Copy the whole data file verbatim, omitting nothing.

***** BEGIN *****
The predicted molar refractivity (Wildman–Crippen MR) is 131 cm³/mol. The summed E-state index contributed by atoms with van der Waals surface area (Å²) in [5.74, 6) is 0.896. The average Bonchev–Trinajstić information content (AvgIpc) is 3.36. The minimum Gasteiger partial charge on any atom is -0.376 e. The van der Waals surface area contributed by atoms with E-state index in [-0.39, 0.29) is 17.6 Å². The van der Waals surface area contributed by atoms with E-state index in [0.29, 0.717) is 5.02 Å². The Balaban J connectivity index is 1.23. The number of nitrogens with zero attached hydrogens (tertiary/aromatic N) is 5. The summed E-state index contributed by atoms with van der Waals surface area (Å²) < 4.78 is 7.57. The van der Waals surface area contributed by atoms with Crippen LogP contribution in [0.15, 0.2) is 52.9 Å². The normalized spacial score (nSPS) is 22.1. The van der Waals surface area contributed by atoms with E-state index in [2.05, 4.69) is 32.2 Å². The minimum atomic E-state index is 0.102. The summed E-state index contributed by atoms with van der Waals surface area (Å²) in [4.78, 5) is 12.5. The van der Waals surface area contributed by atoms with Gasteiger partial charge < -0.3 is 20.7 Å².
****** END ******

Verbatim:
The predicted molar refractivity (Wildman–Crippen MR) is 131 cm³/mol. The summed E-state index contributed by atoms with van der Waals surface area (Å²) in [5.74, 6) is 0.896. The average Bonchev–Trinajstić information content (AvgIpc) is 3.36. The minimum Gasteiger partial charge on any atom is -0.376 e. The van der Waals surface area contributed by atoms with E-state index in [-0.39, 0.29) is 17.6 Å². The van der Waals surface area contributed by atoms with E-state index in [0.29, 0.717) is 5.02 Å². The Balaban J connectivity index is 1.23. The number of nitrogens with zero attached hydrogens (tertiary/aromatic N) is 5. The summed E-state index contributed by atoms with van der Waals surface area (Å²) < 4.78 is 7.57. The van der Waals surface area contributed by atoms with Crippen LogP contribution in [0.15, 0.2) is 52.9 Å². The normalized spacial score (nSPS) is 22.1. The van der Waals surface area contributed by atoms with E-state index in [2.05, 4.69) is 32.2 Å². The minimum atomic E-state index is 0.102. The summed E-state index contributed by atoms with van der Waals surface area (Å²) in [4.78, 5) is 12.5. The van der Waals surface area contributed by atoms with Gasteiger partial charge < -0.3 is 20.7 Å².